There are words and sentences and stuff, but that’s about it. It’s hard to fill anything with great meaning when you’re placidly walking around with a blankity-blank mind.
Let me set the scene: it’s 4:23 p.m. I am sitting in my bedroom office (i.e., at an L-shaped desk that I hacked together with a real desk from Target and a long hand-me-down dresser from the 1970’s).
I’m facing the bed. I see an unmade mess of sheets, quilts, and pillows. I should probably make the bed, shouldn’t I? Or, well, maybe not — after all, I’m only going to un-make again five hours from now.
There’s a window to the left of the bed. From my vantage point, I see an overcast sky that makes me strangely comfortable. Overcast days give me permission to do whatever I’d like — work, read, putz around, cook — without dealing with the manic “OMG get outside and enjoy the sunlight while it’s here!” message that the sun tends to broadcast.
A cloudy sky releases the pressure to savor the season. It’s a neutral force that I’ve come to know and love ever since developing panic disorder. In my pre-panic days, I was a high sensation-seeking gal who never passed up an opportunity to spend a day in the sunlight, ride an upside-down roller coaster, or jump off a 20-foot cliff into a river.
I’m not a high sensation-seeker any longer. Adrenaline is not my friend. I don’t search for it. And when it finds me accidentally, I usually tell it to shut up.
Okay, back to the bedroom. Here I sit. Bed in front, window to the left. Glass of water on my desk along with a stapler, some dress clothes I ought to hang up in my closet, and a Christmas Cactus that never blooms.
Am I boring you yet? Probably. I mean, I’m boring myself a bit with these descriptions of my bedroom layout. Today, I feel like the guy (who was it?) who said that everything that can be invented has already been invented. I feel like, in this large and vacuous internet, more information exists than is practical. What can I contribute today? Certainly nothing new.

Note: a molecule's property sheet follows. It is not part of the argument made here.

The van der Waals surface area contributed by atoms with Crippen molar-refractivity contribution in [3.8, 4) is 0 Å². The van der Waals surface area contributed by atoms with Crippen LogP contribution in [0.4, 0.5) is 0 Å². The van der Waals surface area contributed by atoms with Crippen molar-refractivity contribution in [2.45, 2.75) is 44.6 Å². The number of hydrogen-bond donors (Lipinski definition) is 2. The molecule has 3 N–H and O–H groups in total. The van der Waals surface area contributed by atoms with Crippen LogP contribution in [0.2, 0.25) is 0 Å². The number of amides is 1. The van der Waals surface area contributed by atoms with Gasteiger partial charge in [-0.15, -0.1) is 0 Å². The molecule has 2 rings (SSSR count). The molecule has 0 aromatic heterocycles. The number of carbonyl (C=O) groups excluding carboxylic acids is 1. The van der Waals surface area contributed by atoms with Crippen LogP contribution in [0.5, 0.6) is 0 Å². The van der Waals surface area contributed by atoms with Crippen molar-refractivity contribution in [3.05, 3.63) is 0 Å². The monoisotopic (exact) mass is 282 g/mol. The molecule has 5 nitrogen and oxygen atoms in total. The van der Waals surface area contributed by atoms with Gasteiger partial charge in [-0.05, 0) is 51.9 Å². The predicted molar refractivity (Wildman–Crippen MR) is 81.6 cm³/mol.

Maybe it’s the overcast sky. Maybe it’s because I keep staring at the bed and debating: should I make it? It’s a waste of effort, in a way, but yet I love the feeling of climbing into a crispy-tucked bed sheet.
I’ve been largely free of anxiety for the past few weeks despite some hugely awesome challenges: teaching college students in a live classroom, advising undergraduate newspaper reporters, and undergoing three separate rounds of Root Canal Fun.
When I’m free of anxiety, it seems, my brain is free of creativity as well. When I am calm, my mind is blank. And it’s that very blankness that’s bringing you today’s unusual ramble of a blog post.
Now, for the important question: does the state of being calm induce a blank mind, or is the other way around? Does a blank mind calm me down?
I don’t know the answer. For once, I’m not going to try and analyze it to pieces. I’m just going to sit quietly and enjoy this strangely calm and thoughtless state.
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Last reviewed: 6 Sep 2012